Until Dawn - PS4 Review

Until Dawn works despite a handful of fairly significant issues. If you have ever watched a horror movie and thought (or shouted aloud): "Why would you do that?!" - well now you get your chance to see if you would fare any better within the confines of the story. The end result is a tense experience with excellent production values that is worth playing this Halloween season.


Until Dawn actually reminds me of several games for various reasons. First, it was supposed to be a PlayStation 3 title that made use of the janky Move controls, but thankfully it was given more time to develop and the experience is no doubt better for it. It kind of reminds me of the Xbox 360 title Alan Wake, and the slow start that title got off to after its initial introduction.

Until Dawn really does a solid job of capturing a cinematic experience and putting you in control of it. As the player, you will move from one character to another at predetermined times in the narrative, controlling the choices that they make. The introduction does a great job of not only setting the groundwork for the story itself, but also explaining the controls. Initially Until Dawn reminded me of the narrative-heavy Telltale games. It is an adventure title that has you moving around the environment, interacting with other characters and objects of note in your surroundings. In truth, the story itself is only so-so, which should have been a death knell for a game like this, but there are plenty of saving graces built in.

For one, the environments are generally gorgeous, and I found myself wanting to explore every nook and cranny. This in turn added some supplemental narrative that helps to provide a crutch for the story itself by adding context to everything. Additionally, the music and the voice acting are terrific, helping to sell you on the characters if not the tale. I was invested in trying to keep the characters alive. Well, most of them. There were a couple I disliked and could not have cared if they met a grizzly end, but in a sense - that is a sign of success as well as I cared enough to dislike the characters, right? By and large the characters look great, though their animations and facial expressions are sometimes a little stiff. They look good, but for a game like this where they focus is so heavily thrust onto characters who have to emote and get the player to feel something, I suppose I was hoping for just a bit more on the expressions.


However, the more I played Until Dawn, the less it reminded me of a Telltale game and felt more akin to a game like Heavy Rain, due to the greater variety of controller and button manipulations. The feedback from the game felt somewhat more organic, making the use of buttons and sticks complement the onscreen action better. However, I do hope you like QTEs - because you will be seeing a number of them. For a game that seems like it should have a fairly low barrier of entry (this is not after all, a quick twitch shooter or a sports game where you are regularly using all four face buttons, a shoulder button and two triggers all in the same three second span), the QTEs can be pretty rough. Of course, elements like this are meant to add challenge and make a game out of things, but for someone like my wife or oldest kid who are for more interested in the story and the experience, having to be really fast on often random QTEs could be frustrating. That is not to say the QTEs are a deal-breaker. By and large they are well-implemented, and like some of the other controls, feel appropriate when they occur in the game. My favorite control mechanism was the 'don't move' one, which has you holding the controller still while you are being stalked. It pays to have steady hands when you are hiding from possible death.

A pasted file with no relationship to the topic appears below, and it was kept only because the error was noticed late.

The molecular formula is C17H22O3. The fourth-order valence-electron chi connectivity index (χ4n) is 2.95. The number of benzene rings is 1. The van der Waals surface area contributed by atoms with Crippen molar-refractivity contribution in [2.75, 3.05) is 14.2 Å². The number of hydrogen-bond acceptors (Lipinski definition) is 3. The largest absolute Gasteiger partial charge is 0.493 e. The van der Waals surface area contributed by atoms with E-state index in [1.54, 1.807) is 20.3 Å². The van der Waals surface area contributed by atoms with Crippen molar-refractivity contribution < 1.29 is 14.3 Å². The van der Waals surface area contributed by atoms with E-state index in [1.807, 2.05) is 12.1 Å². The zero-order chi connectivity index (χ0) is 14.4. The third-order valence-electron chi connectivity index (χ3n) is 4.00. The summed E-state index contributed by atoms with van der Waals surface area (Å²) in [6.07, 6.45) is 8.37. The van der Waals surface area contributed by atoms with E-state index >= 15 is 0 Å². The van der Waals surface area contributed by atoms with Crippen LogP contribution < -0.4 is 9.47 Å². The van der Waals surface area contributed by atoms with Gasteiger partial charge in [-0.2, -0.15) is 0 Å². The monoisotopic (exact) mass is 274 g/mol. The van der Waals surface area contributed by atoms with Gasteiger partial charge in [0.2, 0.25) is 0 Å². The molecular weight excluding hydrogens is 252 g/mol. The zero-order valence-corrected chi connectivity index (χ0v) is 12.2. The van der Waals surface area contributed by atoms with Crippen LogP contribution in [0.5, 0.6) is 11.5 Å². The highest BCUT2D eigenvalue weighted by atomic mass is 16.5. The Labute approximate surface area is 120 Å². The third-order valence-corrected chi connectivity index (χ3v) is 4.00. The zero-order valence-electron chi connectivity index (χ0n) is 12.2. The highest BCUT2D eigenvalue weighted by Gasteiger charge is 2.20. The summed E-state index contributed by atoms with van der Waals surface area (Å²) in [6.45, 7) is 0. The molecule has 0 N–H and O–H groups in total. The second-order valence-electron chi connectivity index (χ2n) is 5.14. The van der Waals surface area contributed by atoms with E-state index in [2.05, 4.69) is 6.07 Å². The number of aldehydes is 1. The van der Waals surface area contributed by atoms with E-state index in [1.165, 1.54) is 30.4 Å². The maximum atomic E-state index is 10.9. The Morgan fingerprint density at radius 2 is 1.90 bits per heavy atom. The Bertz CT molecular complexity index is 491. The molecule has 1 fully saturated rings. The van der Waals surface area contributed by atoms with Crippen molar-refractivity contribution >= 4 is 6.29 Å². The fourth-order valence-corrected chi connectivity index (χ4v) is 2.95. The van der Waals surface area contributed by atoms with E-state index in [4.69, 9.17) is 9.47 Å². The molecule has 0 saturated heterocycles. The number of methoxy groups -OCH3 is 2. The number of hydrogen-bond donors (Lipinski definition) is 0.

One nice twist on the gameplay are the various totems you encounter along the way. Picking these up and turning them over provides you a short bit of insight - a scene that plays out before the player's eyes. For the character, it is usually just a strange, unsettling moment. For the player however, these are usually clues that can help you succeed. They often show a worst case scenario coming up, and being aware of that potential situation, the totems give you a chance to avoid that fate. This mechanic of the game reminded me of the Final Destination movies.


The branching narrative is interesting. The popular Butterfly Effect is touted heavily in this game, including its introduction, which I included a video of here. In theory, the Butterfly Effect can cause significant changes, and while the lives of the characters are in your hands, sometimes these changes feel more like ripples than waves. They are a great idea with only good execution that provides replay value for those who enjoy the game, however. I would have enjoyed some additional options to skip content on subsequent play throughs. Perhaps the concern was that would drain the tension out of the game and lessen the cinematic quality, but from a practical standpoint it would have been nice.

Until Dawn is a very cool experiment that gets more right than wrong. It has a heavy reliance on jump scares and the story itself was a bit of a letdown. Despite the fact that most of the characters feel like stereotypes, they are brought to life in convincing fashion and I found it easy to get invested in their well-being. That emotional attachment cannot be understated, because it helps to carry the experience even when other elements of the game might not reach their full potential. Until Dawn is a treat for fans of horror movies and should be played by anyone interested in a tense experience during the upcoming Halloween weekend.

Platform PlayStation 4

Developer(s) SuperMassive Games
Publisher(s) SCEA
Genre(s) Horror
Adventure
Mode(s) Single Player
Other Platform(s) None

Article by Nick
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